Part 3: Fear and nostalgia in a changing community Austin is among hundreds of rural towns around the country where immigrant workers seeking the promise of a better life have altered the community. Latinos now make up nearly a quarter of the city's population. That bothers some longtime Austin residents, who long for the old Austin.4:45 p.m.
DFLers unify behind Dayton's campaign for governor DFL gubernatorial candidate Mark Dayton stood side by side with a host of party leaders Wednesday afternoon in a show of unity leading into the Nov. 2 general election, a few hours after Margaret Anderson Kelliher conceded the race.5:19 p.m.
Part 3: Fear and nostalgia in a changing community Austin is among hundreds of rural towns around the country where immigrant workers seeking the promise of a better life have altered the community. Latinos now make up nearly a quarter of the city's population. That bothers some longtime Austin residents, who long for the old Austin.6:16 p.m.
National Public Radio Stories
Fidel Castro Re-Emerges To Flex Political Muscle
Four years after he turned over Cuba's leadership to his younger brother, Fidel Castro is back, making almost daily appearances on Cuban TV and still throwing political curveballs. Cuba-watchers are puzzled these days, wondering which brother is really calling the shots.
Rosanne Cash: Her Life, 'Composed'
The singer-songwriter says the process of writing Composed: A Memoir helped bring back details of her past, and that she found it comforting to know that those memories remain intact. The stories in Cash's memoir are rendered like the lyrics of a good country song.
From Grunting To Gabbing: Why Humans Can Talk
Chimps and humans both have lungs, throats, voice boxes, tongues and lips. But unlike chimps, humans have a vocal tract that allows us to do everything from talk on the phone to sing opera.
Amid Anti-Incumbent Wave, Colorado Senator Wins
NPR's Melissa Block talks to Democratic Sen. Michael Bennet, who won Tuesday's primary in Colorado. Bennet had the backing of President Obama, and his win may signal that the wave of anti-incumbency may not be as strong as it seemed.
For Some Democrats, Clinton Is Campaigner-In-Chief
Former President Bill Clinton has been busy this summer, raising money and appearing at campaign rallies for Democratic candidates. In some parts of the country, he is proving to be more popular on the campaign trail than President Obama.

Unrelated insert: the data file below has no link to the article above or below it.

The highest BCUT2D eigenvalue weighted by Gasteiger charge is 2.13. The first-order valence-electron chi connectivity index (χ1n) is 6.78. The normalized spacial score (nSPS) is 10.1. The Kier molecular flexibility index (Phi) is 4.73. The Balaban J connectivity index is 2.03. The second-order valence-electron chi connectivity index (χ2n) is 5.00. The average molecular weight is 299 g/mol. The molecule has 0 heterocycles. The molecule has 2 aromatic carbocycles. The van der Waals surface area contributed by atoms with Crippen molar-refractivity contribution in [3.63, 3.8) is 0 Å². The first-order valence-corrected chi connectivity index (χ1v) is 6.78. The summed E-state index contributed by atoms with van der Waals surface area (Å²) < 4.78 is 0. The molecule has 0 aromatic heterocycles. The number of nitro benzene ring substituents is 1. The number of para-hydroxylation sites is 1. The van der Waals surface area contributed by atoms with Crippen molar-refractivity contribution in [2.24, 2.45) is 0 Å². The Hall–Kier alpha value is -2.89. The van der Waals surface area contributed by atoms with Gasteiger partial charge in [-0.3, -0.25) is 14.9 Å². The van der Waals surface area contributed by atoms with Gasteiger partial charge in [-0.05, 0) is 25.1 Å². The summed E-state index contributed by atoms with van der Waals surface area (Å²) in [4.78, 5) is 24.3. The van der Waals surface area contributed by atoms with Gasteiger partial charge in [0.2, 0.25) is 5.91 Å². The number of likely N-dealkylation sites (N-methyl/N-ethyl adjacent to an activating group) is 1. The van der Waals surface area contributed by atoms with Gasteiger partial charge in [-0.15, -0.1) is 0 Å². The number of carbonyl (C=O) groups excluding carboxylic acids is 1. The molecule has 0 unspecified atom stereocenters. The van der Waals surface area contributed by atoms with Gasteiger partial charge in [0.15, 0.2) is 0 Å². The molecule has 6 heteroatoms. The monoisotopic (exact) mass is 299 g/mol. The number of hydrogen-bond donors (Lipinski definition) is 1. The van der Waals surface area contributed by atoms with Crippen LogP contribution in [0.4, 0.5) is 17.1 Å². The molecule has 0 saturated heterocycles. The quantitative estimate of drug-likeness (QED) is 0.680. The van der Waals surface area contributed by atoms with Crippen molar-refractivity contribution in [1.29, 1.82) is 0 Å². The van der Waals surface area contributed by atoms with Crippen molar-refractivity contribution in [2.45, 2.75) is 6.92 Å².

The Challenges Of Electing Republican Governors
A record number of governors' seats are up for grabs this year. Two dozen of those seats are open and not contested by an incumbent. NPR's Michele Norris talks to Nick Ayers, executive director of the Republican Governors Association. On Thursday, we'll hear from the Democratic Governors Association.
As One Time Capsule Is Buried, Another Disappears
To mark the school's centennial, Kent State University buried a time capsule on campus this week. The plan is to have students dig up the capsule in 2060. This year, the university was supposed to unearth a time capsule thought to have been buried in 1960, but no one has been able to find it.
'Superclogger': Free Theater On L.A.'s Freeways
Avenue Q, meet the 405: Artist Joel Kyack's performance piece Superclogger takes to the traffic-snarled roadways of Los Angeles, taking advantage of stopped traffic to explore how we deal with the unexpected.
Former House Titan Rostenkowski Was Deal-Maker
Chicago Democrat Dan Rostenkowski was the gruff, deal-making, steak-devouring embodiment of Congress in the second half of the 20th century. He was convicted in 1996 following a Justice Department investigation into allegations that he misused public funds.
Mine Disaster Answers Still Months Away
Federal mine safety officials urged caution in the wake of conflicting reports about the investigation of the April coal mine disaster in West Virginia that left 29 mineworkers dead. Mine owner Massey Energy has tried to present its own theory about the tragedy.